So what could possibly be so different about two toys that share an almost identical copyright, both come in the exact same packaging for the same toy line, manufactured by the same company in the same 12 to 18 month period? The image above shows the back of the first Ligiers (Japanese, Italian, early Joustra, Finnish) and you can see a butterfly-style connection between the actual chromed rear wing of the car and its vertical upright where the hinge is. Eitherside of the butterfly hinges you can see blank moulded circles. Compare with the later 2nd Joustra Ligier:
Gone are the butterfly hinges and much simpler moulding is evident for the hinges. Also there is one extra moulded circle and most significantly, a “2” stamped on each spoiler piece indicating a later iteration of the mould for that part. Why change the mould and re-tool parts of a toy that will undoubtedly cost the manufacturer money? Could have been for safety reasons, to improve structural integrity and durability, or actually to save costs on a newer mould with cheaper construction costs/materials considering the massively ramped-up manufacture necessary for the imminent Hasbro Transformers orders.
The top image shows the rear of the first Ligiers’ legs, and the cavity shows nothing inside. The second photo shows the same cavity on the second Joustra Ligier which has a “3” stamp in there. So, somehow despite no change in copyright stamping (besides angle of stamp), we’ve gone from first iteration leg mould to third. It’s not impossible that changes had to be made there to aid stability and durability, and the “2” iteration leg mould never made it past the prototyping stage to production. But that doesn’t mean that all “2” stamped parts were discarded and immediately re-tooled as we saw with the spoiler/wing and the image below.
The inner sidepod on the second later Joustra Ligier is stamped “2”, the first Diaclone Ligiers from Japan, Joustra, Finland and Italy have no number stamped there (or anywhere in fact). Just one more example of how many changes this one mould has gone through despite having a near-identical copyright. But just adding a number to a piece of plastic is hardly noteworthy, are ther any actual physical differences between the toys that can be spotted without getting a microscope out? Well…sort of…
On the left we have the first Ligiers represented, and on the right we have the later Joustra Ligier with the further rotated stamp. The arrows on the image clearly show the area of interest, and how the later Joustra Diaclone Ligier (remember these were all manufactured by Takara in Japan) has a shorter peg for connecting the rear of the car to the sidepods in vehicle mode.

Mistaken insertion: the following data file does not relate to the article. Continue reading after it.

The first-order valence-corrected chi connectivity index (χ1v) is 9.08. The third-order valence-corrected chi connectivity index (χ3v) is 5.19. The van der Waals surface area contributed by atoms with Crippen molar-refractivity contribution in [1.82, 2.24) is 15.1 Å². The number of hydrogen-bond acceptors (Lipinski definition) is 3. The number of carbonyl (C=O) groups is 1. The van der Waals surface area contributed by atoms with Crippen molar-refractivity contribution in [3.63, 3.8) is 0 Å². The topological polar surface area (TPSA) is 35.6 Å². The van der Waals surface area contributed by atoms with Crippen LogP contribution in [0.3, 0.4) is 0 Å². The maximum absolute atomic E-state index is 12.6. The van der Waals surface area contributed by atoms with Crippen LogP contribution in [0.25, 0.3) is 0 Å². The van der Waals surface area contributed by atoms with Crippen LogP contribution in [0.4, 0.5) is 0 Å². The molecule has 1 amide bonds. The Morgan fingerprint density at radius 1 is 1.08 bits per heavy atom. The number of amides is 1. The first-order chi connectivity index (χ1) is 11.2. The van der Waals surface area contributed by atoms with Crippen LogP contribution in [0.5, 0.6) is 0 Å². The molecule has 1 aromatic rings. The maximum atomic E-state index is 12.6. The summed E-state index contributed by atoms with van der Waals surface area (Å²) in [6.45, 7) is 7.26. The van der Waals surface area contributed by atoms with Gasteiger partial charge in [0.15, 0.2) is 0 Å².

Don’t be distracted by the difference in blue plastic colour on the two Ligiers pictured here, one of them is heavily discoloured! The top image shows the engine of the first Ligiers, and the second image shows the later mould engine. If you look really carefully at the side of the chrome engine block facing us, you will see that the later one has more rectangular horizontal bars moulded into it with sharper corners and a circular arc over the circular cable connection points. The lower horizontal bar’s position has been moved too.
Finally, there’s a mould change under the rear of the Ligier/pre-Mirage vehicle visible from the toy’s underside. Those moulded lines and pegs have been visibly altered for the second version of the Joustra Diaclone Ligier. So to summarise we have:
Japanese, Finnish, Stickered GiG and 1st Joustra Ligier:
– “PAT.P TAKARA JAPAN” Straight and slight rotation stamp
– Butterfly spoiler hinge with no moulded number
– No number moulded on inner leg cavity
– Long waist peg
– No number moulded on inner sidepod
– No ‘arcs’ on circular cable connectors on engine
– Smaller moulded pegs on underside of car rear
2nd Joustra Ligier:
– “PAT.P TAKARA JAPAN” increased rotation stamp
– Simpler spoiler hinge with “2” moulded in
– “3” moulded on inner leg cavity
– Short waist peg
– “2” moulded on inner sidepod
– ‘Arcs’ on circular cable connectors on engine
– Fatter moulded pegs on underside of car rear